If this continued to happen, I would again talk to my manager. I would strongly suggest calling the police/DCFS, but would ultimately leave the decision up to people above me.
I will definitely stress that toddlers roaming around, not paying attention, etc, is perfectly normal and does NOT bother me one bit. I only am concerned if I feel a child isn’t safe. I might also talk with the caregiver privately and try to suggest different discipline strategies for toddlers.
Honestly, I probably wouldn’t do anything at that moment. I would just move on with my storytime. I’m going to echo the sentiment of the other ninjas and say that while I don’t condone spanking, unfortunately a lot of people do. However, if the spanking becomes a repeat occurrence, then I would have a conversation with my supervisor/director and/or the grandmother.
In the asker’s clarification, they talk about what they would do: “Were the offender a nanny/babysitter I would definitely let the family know, or if the spanking was severe there would be no question of what to do.” I echo their sentiments and would handle it exactly the same way. Based on the description of the spanking, I don’t think it warrants a report to DCFS.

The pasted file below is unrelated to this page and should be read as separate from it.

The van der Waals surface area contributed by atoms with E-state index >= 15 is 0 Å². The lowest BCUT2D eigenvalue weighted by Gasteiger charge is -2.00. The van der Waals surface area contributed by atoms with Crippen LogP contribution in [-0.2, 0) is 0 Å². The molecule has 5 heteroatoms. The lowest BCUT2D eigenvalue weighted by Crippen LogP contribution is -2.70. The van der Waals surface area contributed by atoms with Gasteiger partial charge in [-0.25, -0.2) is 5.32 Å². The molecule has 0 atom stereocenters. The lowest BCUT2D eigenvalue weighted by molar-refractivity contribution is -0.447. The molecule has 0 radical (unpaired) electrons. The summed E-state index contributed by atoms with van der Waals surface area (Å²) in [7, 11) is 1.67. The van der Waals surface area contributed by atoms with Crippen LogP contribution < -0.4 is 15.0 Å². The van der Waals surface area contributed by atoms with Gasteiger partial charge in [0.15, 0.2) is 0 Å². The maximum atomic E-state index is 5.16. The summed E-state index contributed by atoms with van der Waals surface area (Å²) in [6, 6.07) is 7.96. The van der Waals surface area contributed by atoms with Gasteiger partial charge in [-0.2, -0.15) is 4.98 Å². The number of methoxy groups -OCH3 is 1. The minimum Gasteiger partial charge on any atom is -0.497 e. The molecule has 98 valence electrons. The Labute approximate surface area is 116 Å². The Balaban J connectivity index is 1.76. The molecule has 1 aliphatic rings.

I would definitely address the storytime crowd as a whole at the beginning of the next session and say something like:
“I understand that your children have off days. We all do. If you need to, it’s perfectly okay to just step out of the room together for a minute or even until next week and try again.”
Last Thursday, I wrote a little post on making sure you credit the folks who have inspired your library work, or whose library work you have borrowed from. That post has spurred a substantial conversation–a great thing, if you ask me, as our profession could benefit from more critical, respectful conversation on hard topics that affect us all.
Since this particular conversation started here on the Storytime Underground, I want to set up a post that will link to all the pieces that are contributing to the conversation. I’ll keep updating this list, so if you know of a piece that should be linked, let me know in the comments.
Happy critical reading!
1. “How to Not Be An Asshole: Or, Citing Your Colleagues’ Work” by Amy Koester on the Storytime Underground (June 5) — The post that got this discussion rolling
2. “Avoiding Additional Asshat-tery” by Marge Loch-Wouters on Tiny Tips for Library Fun (June 5) — The first response, opening the discussion for considering the scaffolding inherent in library creation
3. “Further Considerations on Citing Your Colleagues, and the Detrimental Effects of ‘We'” by Amy Koester on the Storytime Underground (June 5) — My response to Marge’s response, aiming to unpack the potential damage of the “we did it together” statement
4. “I v. We” by Marge Loch-Wouters on Tiny Tips for Library Fun (June 6) — Marge’s clarification of her original point: that citing colleagues is integral, but we need to recognize that nothing is created in a vacuum